DELHI TRAFFIC

'No evidence to prove odd-even improved Delhi's air quality'

delhi-traffic-cars-reuters.jpg.image.975.568 (File) The first two weeks of 2015 had a lower average PM 2.5 level of 226 g/m3 due to unseasonal rains and winds

As curtains came down on the 'odd-even' pilot scheme, an independent think tank on Friday said there is no "conclusive" evidence to prove that the policy improved Delhi's air quality or reduced traffic congestion.

Council on Energy, Environment and Water (CEEW) which measured air quality and traffic volumes at five important locations in the city said while air pollution levels "increased" in the first week of January, and in the second week despite being marginally better air quality it still remained poor.

The CEEW works in collaboration with the Energy Policy Institute at the University of Chicago (EPIC).

"There is no conclusive evidence to prove that the odd-even policy improved Delhi's air quality or reduced traffic congestion. On the basis of data collected from low-cost air pollution monitors, indicates that the average air pollution levels increased in the first week of January as compared to the previous week.

"However, in the second week of January, air quality was marginally better, but still poorer than the last week of December. The measurements from the low-cost monitors are almost identical to those of the pollution monitors installed by the Delhi Pollution Control Committee," it said.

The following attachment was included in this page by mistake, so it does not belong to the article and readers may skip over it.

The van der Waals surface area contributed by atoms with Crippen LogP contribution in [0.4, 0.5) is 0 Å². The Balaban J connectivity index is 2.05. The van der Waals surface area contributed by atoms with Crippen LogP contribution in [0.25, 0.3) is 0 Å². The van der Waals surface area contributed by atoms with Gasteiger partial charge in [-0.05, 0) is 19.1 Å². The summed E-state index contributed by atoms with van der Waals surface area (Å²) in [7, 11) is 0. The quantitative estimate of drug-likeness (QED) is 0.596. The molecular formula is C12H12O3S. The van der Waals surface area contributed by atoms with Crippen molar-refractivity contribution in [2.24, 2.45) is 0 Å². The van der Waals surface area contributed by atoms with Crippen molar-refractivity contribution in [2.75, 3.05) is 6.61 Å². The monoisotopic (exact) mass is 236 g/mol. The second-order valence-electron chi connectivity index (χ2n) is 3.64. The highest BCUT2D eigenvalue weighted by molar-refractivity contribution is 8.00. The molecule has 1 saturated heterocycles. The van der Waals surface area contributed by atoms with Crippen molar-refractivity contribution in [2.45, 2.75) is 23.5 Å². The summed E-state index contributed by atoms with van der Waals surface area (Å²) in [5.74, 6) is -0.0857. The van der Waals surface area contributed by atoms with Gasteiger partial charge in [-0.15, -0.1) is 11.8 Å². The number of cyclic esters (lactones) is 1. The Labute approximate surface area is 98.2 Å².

Delhi Chief Minister Arvind Kejriwal had appealed to the people of Delhi to continue observing the car rationing measures "voluntarily", which the government claimed has reduced air pollution by up to 25 per cent.

It further said average PM 2.5 level of 306 g/m3 was observed during the first two weeks of January 2016, similar to average PM 2.5 level of 330 g/m3 observed during the first fortnight of January 2014.

However, the first two weeks of 2015 had a lower average PM 2.5 level of 226 g/m3 due to unseasonal rains and winds.

"In the short-term, meteorological variables such as temperature, wind speed and precipitation have a significant impact and as a result it is hard to provide conclusive evidence on the impact of the odd-even policy on air quality," it said.

The think tank measured air quality and traffic volumes at five important locations - Connaught Place, GTB Nagar, IIT Delhi, Mathura Road, and Shadipur over the last three weeks.

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